Dec 11, 2013

[Gadgets] Native Union Monocle

My continuing relationship with Digits Trading Corporation has exposed me to a number of interesting and unique mobile accessories. But this definitely stands out as a particularly alternative variation on the conventional external speaker design.

I wasn't quite sure what to make of the Native Union Monocle when I first received my review unit. I mean seriously, we all know monocles to be those weird single-lens glass thingies that people used to use back in the day. But this is an audio accessory - and it boasted quite a number of features.

But once I had gotten the device out of the packaging, I have to admit that I've had a lot of fun tinkering with the it. It's definitely a great external speaker with a very different concept behind it. It may not necessarily be as practical as other speakers around, but it's certainly one that has a clear identity that it wants to present.

Whether or not this concept is one that you're prepared to buy into is really up to you.


The Native Union Monocle is a combination speaker, handset, and speakerphone.It comes it four basic colors - Coral Red, Marine Blue, Mint, and Slate and two special variants - Brushed Black diamond and Brushed Copper. It retails locally for about PHP 2,250.


The Monocle comes with everything that you see in the image above. A lot it is just paper including a product catalog and various guides on warranties and stuff. Thankfully, no weird stickers this time around. The only true accessories that come with it are the USB charging cable and a weird loop accessories that you can insert into the extension port so you can hang the Monocle from a bag or something. It feels a little scary to use but I'll bite.


The best feature of this device involves the cable. I've had too many headphones and speaker units that eventually die because the plastic or rubber cable wears thin and the wire inside eventually cuts. With the design they decided to go with a nylon reinforced cable that provides both freedom of movement and stability. The cord has a nice length to it and the little insert for the microphone is innocuous enough.

In it's default setting, the Monocle operates like a headset. Imagine your classic headphones that cover your years - if you just take one of the ears and that's what you get. You can hold it up to your ear to hear your music or whatever and the area around the speaker is nicely padded for comfort.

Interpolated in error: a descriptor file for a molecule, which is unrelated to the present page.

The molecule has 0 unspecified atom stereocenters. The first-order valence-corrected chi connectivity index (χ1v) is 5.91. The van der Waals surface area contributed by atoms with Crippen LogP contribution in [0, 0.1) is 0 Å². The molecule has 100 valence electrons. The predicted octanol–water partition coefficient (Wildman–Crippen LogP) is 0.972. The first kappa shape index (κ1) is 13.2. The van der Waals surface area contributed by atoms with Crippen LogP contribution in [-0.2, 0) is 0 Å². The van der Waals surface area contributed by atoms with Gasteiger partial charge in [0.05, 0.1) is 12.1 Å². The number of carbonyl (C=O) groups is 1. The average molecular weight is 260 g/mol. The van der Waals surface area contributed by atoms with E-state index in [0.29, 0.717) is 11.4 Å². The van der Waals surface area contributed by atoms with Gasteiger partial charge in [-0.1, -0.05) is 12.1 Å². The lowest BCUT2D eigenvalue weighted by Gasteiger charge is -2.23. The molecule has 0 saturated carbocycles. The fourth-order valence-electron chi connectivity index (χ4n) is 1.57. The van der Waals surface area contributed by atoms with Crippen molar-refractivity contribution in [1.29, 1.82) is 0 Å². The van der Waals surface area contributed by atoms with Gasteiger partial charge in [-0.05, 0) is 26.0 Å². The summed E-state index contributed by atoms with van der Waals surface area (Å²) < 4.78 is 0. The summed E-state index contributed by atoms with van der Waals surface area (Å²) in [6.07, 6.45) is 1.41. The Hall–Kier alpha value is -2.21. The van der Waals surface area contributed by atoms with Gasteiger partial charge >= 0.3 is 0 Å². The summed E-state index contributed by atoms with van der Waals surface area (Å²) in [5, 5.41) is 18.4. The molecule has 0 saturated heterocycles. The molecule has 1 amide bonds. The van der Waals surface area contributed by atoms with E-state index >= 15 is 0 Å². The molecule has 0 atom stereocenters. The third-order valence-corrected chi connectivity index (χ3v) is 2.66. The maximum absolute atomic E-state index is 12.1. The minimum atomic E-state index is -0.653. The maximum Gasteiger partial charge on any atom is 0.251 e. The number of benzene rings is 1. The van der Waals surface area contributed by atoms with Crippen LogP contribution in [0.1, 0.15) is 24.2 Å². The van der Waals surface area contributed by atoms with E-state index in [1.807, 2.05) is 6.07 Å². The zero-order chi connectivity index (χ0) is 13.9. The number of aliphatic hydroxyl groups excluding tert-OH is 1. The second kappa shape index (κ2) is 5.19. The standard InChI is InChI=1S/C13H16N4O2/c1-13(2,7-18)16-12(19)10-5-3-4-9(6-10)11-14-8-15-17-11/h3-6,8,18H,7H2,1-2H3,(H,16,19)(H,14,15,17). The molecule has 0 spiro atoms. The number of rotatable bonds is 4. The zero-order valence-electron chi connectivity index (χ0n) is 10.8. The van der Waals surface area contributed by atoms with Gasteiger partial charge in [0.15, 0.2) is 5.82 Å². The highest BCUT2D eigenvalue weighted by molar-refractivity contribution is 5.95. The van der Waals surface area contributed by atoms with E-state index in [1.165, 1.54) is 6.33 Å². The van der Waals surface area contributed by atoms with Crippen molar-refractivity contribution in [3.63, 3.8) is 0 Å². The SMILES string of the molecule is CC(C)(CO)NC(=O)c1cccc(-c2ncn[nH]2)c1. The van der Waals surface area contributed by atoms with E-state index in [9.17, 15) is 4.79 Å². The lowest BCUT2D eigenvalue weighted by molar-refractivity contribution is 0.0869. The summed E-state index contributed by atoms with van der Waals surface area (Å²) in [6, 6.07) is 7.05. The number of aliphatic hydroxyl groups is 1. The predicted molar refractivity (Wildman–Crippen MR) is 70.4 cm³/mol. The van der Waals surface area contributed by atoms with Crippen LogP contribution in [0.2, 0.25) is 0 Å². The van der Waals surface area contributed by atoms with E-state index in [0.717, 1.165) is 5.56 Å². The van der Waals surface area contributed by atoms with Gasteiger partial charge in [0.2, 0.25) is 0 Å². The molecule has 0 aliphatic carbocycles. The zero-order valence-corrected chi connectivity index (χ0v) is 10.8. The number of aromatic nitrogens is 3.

Twist the device in a clockwise motion until you hear a click and you'll switch it to an external speaker with some pretty good power on it. Similar to the NudeAudio Move S Wired speaker, you're dependent on the volume settings of your device. The wheel that you twist when you shift from headphone to speaker is supposed to double as volume control but I don't find it very effective. The maximum output is pretty impressive and more than enough to start a little party. You can also extend your audio capabilities with additional speakers plugged into its external port. This works with any other speaker unit - you're not limited to those produced by Native Union.

MONOCLE ProductVideo from Native Union on Vimeo.

The device is a little pricey, but the fact that it has speakerphone capability is definitely a great addition to things. I still need to put the device through its paces with respect to its microphone capabilities but things seem pretty good so far. I don't know if I'm ready to walk around Metro Manila with a speaker unit hanging off my neck like in the product photo, but it may not be too alien a concept. The need to hold the speaker up to your ear sort of reminds me of really, really old telephones that we used to see in classic cartoons, which is certainly a fun and playful mechanism to employ.

The Native Union Monocle is a lot of fun and a great mobile accessory. It may not be 100% practical from a functional perspective, but some of the best devices are hardly practical either. Thus the Monocle gets a good 4 stars out of 5 - hope you enjoy it!

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